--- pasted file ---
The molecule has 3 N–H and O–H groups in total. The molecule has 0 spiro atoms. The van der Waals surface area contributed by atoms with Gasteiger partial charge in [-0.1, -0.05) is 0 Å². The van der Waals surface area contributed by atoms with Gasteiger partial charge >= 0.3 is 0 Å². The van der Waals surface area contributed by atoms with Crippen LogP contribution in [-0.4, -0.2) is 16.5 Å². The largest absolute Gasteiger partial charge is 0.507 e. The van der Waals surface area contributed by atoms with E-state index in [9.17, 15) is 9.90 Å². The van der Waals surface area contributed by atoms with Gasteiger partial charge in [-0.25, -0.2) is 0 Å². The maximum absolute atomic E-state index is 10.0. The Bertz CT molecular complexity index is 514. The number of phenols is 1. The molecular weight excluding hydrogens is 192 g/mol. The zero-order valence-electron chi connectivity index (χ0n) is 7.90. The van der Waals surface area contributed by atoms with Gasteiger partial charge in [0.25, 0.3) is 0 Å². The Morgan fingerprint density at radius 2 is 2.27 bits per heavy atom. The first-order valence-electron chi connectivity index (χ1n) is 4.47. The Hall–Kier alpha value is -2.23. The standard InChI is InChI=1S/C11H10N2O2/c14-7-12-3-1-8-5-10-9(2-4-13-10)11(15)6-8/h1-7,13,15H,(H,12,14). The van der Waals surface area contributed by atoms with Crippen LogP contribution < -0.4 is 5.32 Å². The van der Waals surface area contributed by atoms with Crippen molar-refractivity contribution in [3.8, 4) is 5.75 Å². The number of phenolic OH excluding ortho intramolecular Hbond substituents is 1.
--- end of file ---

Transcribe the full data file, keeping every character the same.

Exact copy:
The molecule has 3 N–H and O–H groups in total. The molecule has 0 spiro atoms. The van der Waals surface area contributed by atoms with Gasteiger partial charge in [-0.1, -0.05) is 0 Å². The van der Waals surface area contributed by atoms with Gasteiger partial charge >= 0.3 is 0 Å². The van der Waals surface area contributed by atoms with Crippen LogP contribution in [-0.4, -0.2) is 16.5 Å². The largest absolute Gasteiger partial charge is 0.507 e. The van der Waals surface area contributed by atoms with E-state index in [9.17, 15) is 9.90 Å². The van der Waals surface area contributed by atoms with Gasteiger partial charge in [-0.25, -0.2) is 0 Å². The maximum absolute atomic E-state index is 10.0. The Bertz CT molecular complexity index is 514. The number of phenols is 1. The molecular weight excluding hydrogens is 192 g/mol. The zero-order valence-electron chi connectivity index (χ0n) is 7.90. The van der Waals surface area contributed by atoms with Gasteiger partial charge in [0.25, 0.3) is 0 Å². The Morgan fingerprint density at radius 2 is 2.27 bits per heavy atom. The first-order valence-electron chi connectivity index (χ1n) is 4.47. The Hall–Kier alpha value is -2.23. The standard InChI is InChI=1S/C11H10N2O2/c14-7-12-3-1-8-5-10-9(2-4-13-10)11(15)6-8/h1-7,13,15H,(H,12,14). The van der Waals surface area contributed by atoms with Crippen LogP contribution < -0.4 is 5.32 Å². The van der Waals surface area contributed by atoms with Crippen molar-refractivity contribution in [3.8, 4) is 5.75 Å². The number of phenolic OH excluding ortho intramolecular Hbond substituents is 1.